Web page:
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Links to religious websites

Individual interfaith groups
with names starting "J" to "Y"

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Groups with names starting "A" to "I" are elsewhere

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Individual inter-faith websites


Jay Phillips Center for Interfaith Learning is housed at two universities in Minnesota:

bullet Jewish-Christian Relations "is concerned with issues in the on-going Christian-Jewish dialogue". See:

bullet Miracle Minds is a multi-function, inter-faith website. They offer co-creation of personal ceremonies and rituals, "celebrate diversity" training for businesses, one-on-one counseling, support for students of A Course in Miracles, etc. See:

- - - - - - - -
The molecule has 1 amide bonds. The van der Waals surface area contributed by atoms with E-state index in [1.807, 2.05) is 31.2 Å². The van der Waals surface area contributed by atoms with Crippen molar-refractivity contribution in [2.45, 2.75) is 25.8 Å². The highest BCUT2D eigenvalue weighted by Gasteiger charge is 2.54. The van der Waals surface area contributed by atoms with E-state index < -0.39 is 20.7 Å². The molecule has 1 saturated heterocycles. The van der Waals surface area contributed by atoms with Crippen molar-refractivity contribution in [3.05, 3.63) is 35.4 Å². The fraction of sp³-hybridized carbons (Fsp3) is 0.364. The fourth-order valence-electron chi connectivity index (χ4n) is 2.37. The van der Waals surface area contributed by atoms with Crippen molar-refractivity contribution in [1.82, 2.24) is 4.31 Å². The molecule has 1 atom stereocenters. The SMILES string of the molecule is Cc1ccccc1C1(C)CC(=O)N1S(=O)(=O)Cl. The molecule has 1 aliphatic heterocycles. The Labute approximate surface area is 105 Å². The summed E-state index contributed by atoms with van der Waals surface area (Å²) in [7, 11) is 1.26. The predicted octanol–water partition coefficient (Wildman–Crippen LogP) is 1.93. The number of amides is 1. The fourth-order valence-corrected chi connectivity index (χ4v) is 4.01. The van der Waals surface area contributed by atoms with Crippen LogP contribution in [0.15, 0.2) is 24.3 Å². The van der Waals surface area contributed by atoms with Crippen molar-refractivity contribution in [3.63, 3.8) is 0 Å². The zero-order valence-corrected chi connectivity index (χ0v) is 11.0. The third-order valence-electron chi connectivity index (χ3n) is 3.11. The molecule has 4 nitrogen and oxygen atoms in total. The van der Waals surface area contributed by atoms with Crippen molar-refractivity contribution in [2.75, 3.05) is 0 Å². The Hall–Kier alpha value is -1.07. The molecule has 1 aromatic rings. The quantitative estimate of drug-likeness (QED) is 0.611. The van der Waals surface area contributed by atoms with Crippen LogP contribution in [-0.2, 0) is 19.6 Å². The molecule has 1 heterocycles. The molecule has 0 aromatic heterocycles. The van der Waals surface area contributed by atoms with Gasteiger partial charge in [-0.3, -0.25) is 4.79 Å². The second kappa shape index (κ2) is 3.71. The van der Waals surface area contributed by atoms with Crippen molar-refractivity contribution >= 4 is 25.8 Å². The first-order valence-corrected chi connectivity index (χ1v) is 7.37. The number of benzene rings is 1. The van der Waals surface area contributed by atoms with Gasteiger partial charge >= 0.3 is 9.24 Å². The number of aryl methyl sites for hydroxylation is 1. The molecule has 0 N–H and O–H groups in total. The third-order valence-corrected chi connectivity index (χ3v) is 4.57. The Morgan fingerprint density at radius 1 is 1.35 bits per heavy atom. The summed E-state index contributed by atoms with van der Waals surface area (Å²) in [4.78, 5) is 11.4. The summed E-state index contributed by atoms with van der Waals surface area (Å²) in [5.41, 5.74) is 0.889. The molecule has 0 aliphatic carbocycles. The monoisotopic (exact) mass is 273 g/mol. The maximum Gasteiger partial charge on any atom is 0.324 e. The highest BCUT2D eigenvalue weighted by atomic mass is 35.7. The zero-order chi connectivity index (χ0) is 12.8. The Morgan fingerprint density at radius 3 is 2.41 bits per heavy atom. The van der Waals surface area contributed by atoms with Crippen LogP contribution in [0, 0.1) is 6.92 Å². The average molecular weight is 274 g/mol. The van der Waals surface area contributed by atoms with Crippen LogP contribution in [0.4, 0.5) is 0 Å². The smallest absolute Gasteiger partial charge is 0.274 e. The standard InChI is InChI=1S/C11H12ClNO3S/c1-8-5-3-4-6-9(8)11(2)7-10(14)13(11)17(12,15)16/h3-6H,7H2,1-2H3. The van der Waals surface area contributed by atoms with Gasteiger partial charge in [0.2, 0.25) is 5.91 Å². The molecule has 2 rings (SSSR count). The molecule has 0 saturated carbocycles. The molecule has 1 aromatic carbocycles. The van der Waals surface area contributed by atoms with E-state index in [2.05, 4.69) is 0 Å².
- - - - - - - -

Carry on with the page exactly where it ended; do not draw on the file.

bullet Movement for Beloved Community seeks to build a new world by seeking a universal spirit that encompases all religions. See:

bullet Multifaith Works is a volunteer-based group centered in Seattle, WA. They provide "...housing and supportive services to people living with AIDS or other life-threatening illnesses, and community education on issues of human diversity." See:

bullet The University of Derby in the UK sponsors MultiFaithNet at They provide some free services, and many subscription services which cost between 20£ and 50£ per year to individuals.

bullet The National Council of Churches' Commission on Interfaith Relations "provides an important forum for Christians to explore the challenges and opportunities of living among people of other faiths." See:

bullet Ontario Multifaith Council on Spiritual and Religious Care provides a liaison between religious groups and the Government of Ontario, and ensures adequate religious services and spiritual care for persons in institutions and community-based agencies and programs. See: